Efficacy and safety of tacrolimus versus cyclosporine in children with steroid-resistant nephrotic syndrome: a randomized controlled trial

Am J Kidney Dis. 2009 May;53(5):760-9. doi: 10.1053/j.ajkd.2008.11.033. Epub 2009 Mar 5.

Abstract

Background: To examine whether tacrolimus is more effective and safe than cyclosporine (CsA) in inducing remission in patients with steroid-resistant nephrotic syndrome (SRNS).

Study design: Randomized controlled trial, nonblind, parallel group.

Settings & participants: Tertiary-care hospital; 41 consecutive patients with idiopathic SRNS, estimated glomerular filtration rate greater than 60 mL/min/1.73 m(2), and histological characteristics showing minimal change disease, focal segmental glomerulosclerosis, or mesangioproliferative glomerulonephritis were randomly assigned to treatment with tacrolimus (n = 21) or CsA (n = 20).

Intervention: Tacrolimus (0.1 to 0.2 mg/kg/d) or CsA (5 to 6 mg/kg/d) for 1 year; cotreatment with alternate-day prednisolone and enalapril.

Outcomes: Patients achieving complete remission (urinary protein-creatinine ratio < 0.2 g/g and serum albumin > or = 2.5 g/dL) or partial remission (urinary protein-creatinine ratio, 0.2 to 2 g/g, and serum albumin > or =2.5 g/dL) at 6 and 12 months; time to remission; proportion with relapses; side effects.

Results: No patient was lost to follow-up. After 6 months of therapy, remission occurred in 18 (85.7%) and 16 patients (80%) treated with tacrolimus and CsA, respectively (relative risk [RR], 1.07; 95% confidence interval [CI], 0.81 to 1.41). Rates of remission at 12 months were also similar (RR, 1.14; 95% CI, 0.84 to 1.55). The proportion of patients who experienced relapse was significantly greater in those receiving CsA compared with tacrolimus (RR, 4.5; 95% CI, 1.1 to 18.2; P = 0.01). The decrease in blood cholesterol levels was greater with tacrolimus compared with CsA (difference in mean values, 45.1 mg/dL; 95% CI, 19.1 to 71.2). Persistent nephrotoxicity necessitating stoppage of medicine was seen in 4.7% and 10% patients, respectively. Cosmetic side effects (hypertrichosis and gum hypertrophy) were significantly more frequent in CsA-treated patients (P < 0.001).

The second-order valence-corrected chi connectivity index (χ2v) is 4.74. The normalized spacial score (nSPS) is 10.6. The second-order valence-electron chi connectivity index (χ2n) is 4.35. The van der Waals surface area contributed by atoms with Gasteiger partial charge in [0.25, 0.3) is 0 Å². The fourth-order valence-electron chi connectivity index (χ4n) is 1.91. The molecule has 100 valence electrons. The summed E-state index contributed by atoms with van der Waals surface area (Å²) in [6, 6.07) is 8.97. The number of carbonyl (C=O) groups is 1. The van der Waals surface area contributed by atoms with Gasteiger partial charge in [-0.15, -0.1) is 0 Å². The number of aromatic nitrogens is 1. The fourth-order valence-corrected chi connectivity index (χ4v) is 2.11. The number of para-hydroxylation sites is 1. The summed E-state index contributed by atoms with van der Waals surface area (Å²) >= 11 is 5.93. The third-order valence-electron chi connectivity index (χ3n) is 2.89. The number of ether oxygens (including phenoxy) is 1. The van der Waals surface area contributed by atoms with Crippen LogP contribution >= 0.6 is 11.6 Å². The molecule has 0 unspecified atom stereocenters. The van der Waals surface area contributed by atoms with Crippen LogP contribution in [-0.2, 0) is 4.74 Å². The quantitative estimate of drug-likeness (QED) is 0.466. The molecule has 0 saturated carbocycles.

Limitations: Single-center study, small sample size, and short duration of follow-up.

Conclusions: Tacrolimus or CsA in combination with low-dose steroids show similar efficacy in inducing remission in patients with SRNS. Therapy with tacrolimus is a promising alternative to CsA in view of the lower risk of relapses and lack of cosmetic side effects.

Publication types

  • Comparative Study
  • Randomized Controlled Trial

MeSH terms

  • Adolescent
  • Biopsy
  • Child
  • Child, Preschool
  • Creatinine / urine
  • Cyclosporine / administration & dosage
  • Cyclosporine / therapeutic use*
  • Dose-Response Relationship, Drug
  • Drug Resistance*
  • Female
  • Follow-Up Studies
  • Glucocorticoids / pharmacology*
  • Humans
  • Immunosuppressive Agents / administration & dosage
  • Immunosuppressive Agents / therapeutic use*
  • Infant
  • Male
  • Microscopy, Fluorescence
  • Nephrotic Syndrome / drug therapy*
  • Nephrotic Syndrome / pathology
  • Nephrotic Syndrome / urine
  • Remission Induction
  • Retrospective Studies
  • Tacrolimus / administration & dosage
  • Tacrolimus / therapeutic use*
  • Time Factors
  • Treatment Outcome

Substances

  • Glucocorticoids
  • Immunosuppressive Agents
  • Cyclosporine
  • Creatinine
  • Tacrolimus